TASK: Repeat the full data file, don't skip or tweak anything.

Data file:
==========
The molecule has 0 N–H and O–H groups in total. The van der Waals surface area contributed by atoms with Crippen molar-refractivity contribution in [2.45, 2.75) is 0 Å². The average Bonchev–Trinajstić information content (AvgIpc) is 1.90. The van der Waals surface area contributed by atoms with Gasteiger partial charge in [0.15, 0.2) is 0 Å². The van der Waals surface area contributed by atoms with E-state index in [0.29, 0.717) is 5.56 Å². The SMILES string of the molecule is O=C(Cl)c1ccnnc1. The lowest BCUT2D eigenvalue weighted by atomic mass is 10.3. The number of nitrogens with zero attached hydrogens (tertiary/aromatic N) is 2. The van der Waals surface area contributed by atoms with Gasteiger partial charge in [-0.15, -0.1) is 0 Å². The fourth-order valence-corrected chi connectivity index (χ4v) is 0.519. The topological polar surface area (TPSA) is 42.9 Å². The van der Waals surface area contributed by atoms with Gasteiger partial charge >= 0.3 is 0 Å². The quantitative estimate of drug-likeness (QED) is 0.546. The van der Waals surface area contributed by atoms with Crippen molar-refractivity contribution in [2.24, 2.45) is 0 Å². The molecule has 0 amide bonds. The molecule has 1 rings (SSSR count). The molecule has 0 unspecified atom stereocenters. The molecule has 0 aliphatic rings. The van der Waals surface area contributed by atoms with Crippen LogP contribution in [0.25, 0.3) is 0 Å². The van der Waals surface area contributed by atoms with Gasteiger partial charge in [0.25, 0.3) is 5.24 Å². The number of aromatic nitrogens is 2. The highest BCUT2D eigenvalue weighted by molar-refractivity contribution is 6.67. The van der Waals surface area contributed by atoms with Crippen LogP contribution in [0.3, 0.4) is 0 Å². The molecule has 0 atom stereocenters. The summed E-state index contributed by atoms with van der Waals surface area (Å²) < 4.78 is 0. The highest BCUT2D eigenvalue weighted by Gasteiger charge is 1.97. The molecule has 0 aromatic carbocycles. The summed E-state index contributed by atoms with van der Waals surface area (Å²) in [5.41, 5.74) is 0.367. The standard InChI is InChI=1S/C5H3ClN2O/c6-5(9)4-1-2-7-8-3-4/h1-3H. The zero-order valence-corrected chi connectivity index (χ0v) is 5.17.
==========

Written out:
The molecule has 0 N–H and O–H groups in total. The van der Waals surface area contributed by atoms with Crippen molar-refractivity contribution in [2.45, 2.75) is 0 Å². The average Bonchev–Trinajstić information content (AvgIpc) is 1.90. The van der Waals surface area contributed by atoms with Gasteiger partial charge in [0.15, 0.2) is 0 Å². The van der Waals surface area contributed by atoms with E-state index in [0.29, 0.717) is 5.56 Å². The SMILES string of the molecule is O=C(Cl)c1ccnnc1. The lowest BCUT2D eigenvalue weighted by atomic mass is 10.3. The number of nitrogens with zero attached hydrogens (tertiary/aromatic N) is 2. The van der Waals surface area contributed by atoms with Gasteiger partial charge in [-0.15, -0.1) is 0 Å². The fourth-order valence-corrected chi connectivity index (χ4v) is 0.519. The topological polar surface area (TPSA) is 42.9 Å². The van der Waals surface area contributed by atoms with Gasteiger partial charge >= 0.3 is 0 Å². The quantitative estimate of drug-likeness (QED) is 0.546. The van der Waals surface area contributed by atoms with Crippen molar-refractivity contribution in [2.24, 2.45) is 0 Å². The molecule has 0 amide bonds. The molecule has 1 rings (SSSR count). The molecule has 0 unspecified atom stereocenters. The molecule has 0 aliphatic rings. The van der Waals surface area contributed by atoms with Crippen LogP contribution in [0.25, 0.3) is 0 Å². The van der Waals surface area contributed by atoms with Gasteiger partial charge in [0.25, 0.3) is 5.24 Å². The number of aromatic nitrogens is 2. The highest BCUT2D eigenvalue weighted by molar-refractivity contribution is 6.67. The van der Waals surface area contributed by atoms with Crippen LogP contribution in [0.3, 0.4) is 0 Å². The molecule has 0 atom stereocenters. The summed E-state index contributed by atoms with van der Waals surface area (Å²) < 4.78 is 0. The highest BCUT2D eigenvalue weighted by Gasteiger charge is 1.97. The molecule has 0 aromatic carbocycles. The summed E-state index contributed by atoms with van der Waals surface area (Å²) in [5.41, 5.74) is 0.367. The standard InChI is InChI=1S/C5H3ClN2O/c6-5(9)4-1-2-7-8-3-4/h1-3H. The zero-order valence-corrected chi connectivity index (χ0v) is 5.17.